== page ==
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The Beginner’s Guide to Creating a Development Budget

Before you start the filmmaking process, learn what basics you need to budget for to get your idea off the ground!
October 18, 2022

John Hadity

EP Blog-WIDE-John Hadity-creating a development budget

If you’re equipped with a script and a big dream to bring it to life, now it's time to get started on making your movie! 

What to do first? Before any cameras start rolling, you’ll need to create a development budget. This will help you to account for all of the expenses that lead up to actually making your film.

Creating your development budget

For most projects that are $2M and below, it’s generally going to cost around $30K just to start the process of moviemaking. This includes everything from location scouting, to hiring a casting director, to making those last-minute script polishes.  

Why $30K? Take a look at this example budget for a $500,000 film. There are a variety of important steps and business administration costs to prepare for a successful production. Now that you know you need a development budget, let's dive into what that budget will entail.

Development budgets typically include the following line items:

Rights: First thing’s first. Once you decide on the script, you must be sure that you own the rights. There will be a fee to option the script for a limited amount of time as you begin to attach all the elements during the development stage.

Travel: Deciding where to film is one of the most important decisions you can make in the development stage of your project. Locations can give you access to tax incentives and impact your overall budget, so be sure to gain a comprehensive perspective.

Some questions to keep in mind when scouting locations:

  1. Does the location fit the script setting?
  2. Is there available studio space?
  3. Are crew available in the area?

It also helps to contact the local film commissioner of each location you are considering; film commissioners can be an invaluable resource with knowledge and important connections to the community and local vendors! And be sure to schedule a time and date to visit the area in person. EP's production incentives map is a great place to start on your research!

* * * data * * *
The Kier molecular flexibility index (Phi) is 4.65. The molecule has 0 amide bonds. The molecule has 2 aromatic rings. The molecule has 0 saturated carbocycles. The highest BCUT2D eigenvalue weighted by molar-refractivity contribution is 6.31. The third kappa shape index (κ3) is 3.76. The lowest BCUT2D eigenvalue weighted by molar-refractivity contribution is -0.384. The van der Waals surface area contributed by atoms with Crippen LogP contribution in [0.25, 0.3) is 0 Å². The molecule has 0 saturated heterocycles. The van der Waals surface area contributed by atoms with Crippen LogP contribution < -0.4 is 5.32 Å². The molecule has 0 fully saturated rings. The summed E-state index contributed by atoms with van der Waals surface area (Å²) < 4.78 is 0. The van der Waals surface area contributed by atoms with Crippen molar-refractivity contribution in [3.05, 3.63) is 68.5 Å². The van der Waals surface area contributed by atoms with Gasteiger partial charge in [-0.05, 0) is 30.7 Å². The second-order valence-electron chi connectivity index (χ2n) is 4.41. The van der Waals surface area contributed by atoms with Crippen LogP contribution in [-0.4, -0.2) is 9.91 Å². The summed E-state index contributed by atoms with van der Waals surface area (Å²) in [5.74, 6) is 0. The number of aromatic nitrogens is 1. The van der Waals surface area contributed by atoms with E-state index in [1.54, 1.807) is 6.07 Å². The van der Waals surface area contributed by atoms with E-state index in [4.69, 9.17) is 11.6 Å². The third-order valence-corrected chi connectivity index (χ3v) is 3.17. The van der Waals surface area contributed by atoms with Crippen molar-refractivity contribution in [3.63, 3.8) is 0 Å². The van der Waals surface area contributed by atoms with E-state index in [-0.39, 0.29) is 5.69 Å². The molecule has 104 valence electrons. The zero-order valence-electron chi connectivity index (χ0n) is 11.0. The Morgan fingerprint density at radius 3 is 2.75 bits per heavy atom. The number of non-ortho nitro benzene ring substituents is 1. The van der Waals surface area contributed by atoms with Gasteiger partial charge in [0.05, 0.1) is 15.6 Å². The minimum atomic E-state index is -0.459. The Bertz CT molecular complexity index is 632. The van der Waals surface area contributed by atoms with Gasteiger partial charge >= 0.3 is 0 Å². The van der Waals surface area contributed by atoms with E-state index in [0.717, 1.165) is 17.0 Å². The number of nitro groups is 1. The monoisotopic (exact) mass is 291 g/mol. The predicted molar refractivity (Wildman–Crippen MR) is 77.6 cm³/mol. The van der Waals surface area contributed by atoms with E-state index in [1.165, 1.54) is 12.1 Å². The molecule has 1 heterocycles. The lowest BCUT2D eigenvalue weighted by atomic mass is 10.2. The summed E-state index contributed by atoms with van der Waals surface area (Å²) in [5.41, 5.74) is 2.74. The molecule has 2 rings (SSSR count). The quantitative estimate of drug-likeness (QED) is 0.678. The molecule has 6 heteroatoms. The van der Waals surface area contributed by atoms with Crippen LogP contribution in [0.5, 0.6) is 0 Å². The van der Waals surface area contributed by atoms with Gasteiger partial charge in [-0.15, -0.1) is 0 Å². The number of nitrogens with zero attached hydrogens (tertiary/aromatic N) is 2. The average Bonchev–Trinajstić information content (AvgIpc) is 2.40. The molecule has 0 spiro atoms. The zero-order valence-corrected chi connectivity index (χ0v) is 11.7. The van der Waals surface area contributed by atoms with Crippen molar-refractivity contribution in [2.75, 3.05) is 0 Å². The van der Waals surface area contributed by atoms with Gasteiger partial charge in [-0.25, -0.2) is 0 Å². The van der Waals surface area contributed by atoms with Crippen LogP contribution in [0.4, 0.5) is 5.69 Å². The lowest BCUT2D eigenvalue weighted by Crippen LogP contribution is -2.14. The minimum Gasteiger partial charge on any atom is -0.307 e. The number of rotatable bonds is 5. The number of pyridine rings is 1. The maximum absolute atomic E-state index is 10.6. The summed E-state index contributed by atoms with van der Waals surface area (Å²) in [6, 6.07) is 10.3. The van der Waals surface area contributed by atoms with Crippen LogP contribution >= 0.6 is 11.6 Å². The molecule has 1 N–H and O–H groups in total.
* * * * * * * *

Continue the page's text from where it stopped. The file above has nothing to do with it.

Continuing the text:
Line Producer or UPM: Once you finalize the location, hire an LP or UPM (Unit Production Manager) to create a schedule and budget for the film. Note, in some cases you may be able to hire a UPM with an upfront commitment fee, then pay them the rest of their rate once financing is secured.

Legal: Once you have a schedule and budget, it’s time to fundraise! To approach the right investors, set up the correct legal entity for your production, and if you raise equity from two or more individuals, it’s recommended that you also hire a securities lawyer to draft your PPM (Private Placement Memorandum). Making a movie is a risky business and you need to protect your production! As dedicated as you may be to seeing your film streaming around the globe, there is a chance that it might fall through for various reasons. Protect yourself from investor lawsuits in the event that challenges arise during development, production, or post-production.

Printing & Copying: Many people will be reviewing your script and may want a printed copy to make notes on. Allow for a part of your development budget to go toward making copies of scripts, PPMs, and budgets.

Investor Entertainment: Plan on lunch and dinner meetings to garner interest from potential investors. Luckily, if someone is interested in working with you, they will be the one to pay for dinner and drinks, so you can save on those development expenses. It’s part of their investment in your project.

Casting Director: Find a casting director who is dedicated to your project. Similar to the UPM, you may be able to save on development expenses by offering them a retainer once they agree to work with you, and full payment after the project is fully financed.